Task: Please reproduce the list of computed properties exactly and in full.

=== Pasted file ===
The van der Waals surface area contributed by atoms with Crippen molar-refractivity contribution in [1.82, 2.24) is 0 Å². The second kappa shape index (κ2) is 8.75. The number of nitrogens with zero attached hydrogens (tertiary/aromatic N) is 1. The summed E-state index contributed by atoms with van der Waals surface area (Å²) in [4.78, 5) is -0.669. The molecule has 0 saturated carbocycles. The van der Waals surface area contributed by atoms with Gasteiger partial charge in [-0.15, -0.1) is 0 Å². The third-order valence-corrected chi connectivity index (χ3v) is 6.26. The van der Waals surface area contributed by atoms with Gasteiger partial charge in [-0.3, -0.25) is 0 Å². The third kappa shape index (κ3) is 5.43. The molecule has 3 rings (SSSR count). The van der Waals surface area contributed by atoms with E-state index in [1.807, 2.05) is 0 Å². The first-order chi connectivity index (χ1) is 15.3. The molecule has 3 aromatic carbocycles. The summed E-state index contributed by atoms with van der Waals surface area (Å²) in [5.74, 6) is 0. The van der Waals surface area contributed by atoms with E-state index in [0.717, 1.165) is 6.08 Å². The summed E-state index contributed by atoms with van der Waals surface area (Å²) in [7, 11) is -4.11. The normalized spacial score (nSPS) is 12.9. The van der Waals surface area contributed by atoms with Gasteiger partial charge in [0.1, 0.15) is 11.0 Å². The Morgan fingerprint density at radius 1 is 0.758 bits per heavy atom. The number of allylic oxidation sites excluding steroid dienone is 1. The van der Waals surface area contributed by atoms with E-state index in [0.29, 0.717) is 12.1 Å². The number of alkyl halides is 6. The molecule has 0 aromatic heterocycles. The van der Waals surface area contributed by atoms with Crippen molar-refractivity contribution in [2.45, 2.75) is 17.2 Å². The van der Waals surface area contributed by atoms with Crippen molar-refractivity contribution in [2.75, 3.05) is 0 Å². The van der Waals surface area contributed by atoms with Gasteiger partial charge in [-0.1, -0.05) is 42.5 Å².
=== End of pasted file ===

The van der Waals surface area contributed by atoms with Crippen molar-refractivity contribution in [1.82, 2.24) is 0 Å². The second kappa shape index (κ2) is 8.75. The number of nitrogens with zero attached hydrogens (tertiary/aromatic N) is 1. The summed E-state index contributed by atoms with van der Waals surface area (Å²) in [4.78, 5) is -0.669. The molecule has 0 saturated carbocycles. The van der Waals surface area contributed by atoms with Gasteiger partial charge in [-0.15, -0.1) is 0 Å². The third-order valence-corrected chi connectivity index (χ3v) is 6.26. The van der Waals surface area contributed by atoms with Gasteiger partial charge in [-0.3, -0.25) is 0 Å². The third kappa shape index (κ3) is 5.43. The molecule has 3 rings (SSSR count). The van der Waals surface area contributed by atoms with E-state index in [1.807, 2.05) is 0 Å². The first-order chi connectivity index (χ1) is 15.3. The molecule has 3 aromatic carbocycles. The summed E-state index contributed by atoms with van der Waals surface area (Å²) in [5.74, 6) is 0. The van der Waals surface area contributed by atoms with E-state index in [0.717, 1.165) is 6.08 Å². The summed E-state index contributed by atoms with van der Waals surface area (Å²) in [7, 11) is -4.11. The normalized spacial score (nSPS) is 12.9. The van der Waals surface area contributed by atoms with Gasteiger partial charge in [0.1, 0.15) is 11.0 Å². The Morgan fingerprint density at radius 1 is 0.758 bits per heavy atom. The number of allylic oxidation sites excluding steroid dienone is 1. The van der Waals surface area contributed by atoms with E-state index in [0.29, 0.717) is 12.1 Å². The number of alkyl halides is 6. The molecule has 0 aromatic heterocycles. The van der Waals surface area contributed by atoms with Crippen molar-refractivity contribution in [2.45, 2.75) is 17.2 Å². The van der Waals surface area contributed by atoms with Crippen molar-refractivity contribution in [2.75, 3.05) is 0 Å². The van der Waals surface area contributed by atoms with Gasteiger partial charge in [-0.1, -0.05) is 42.5 Å².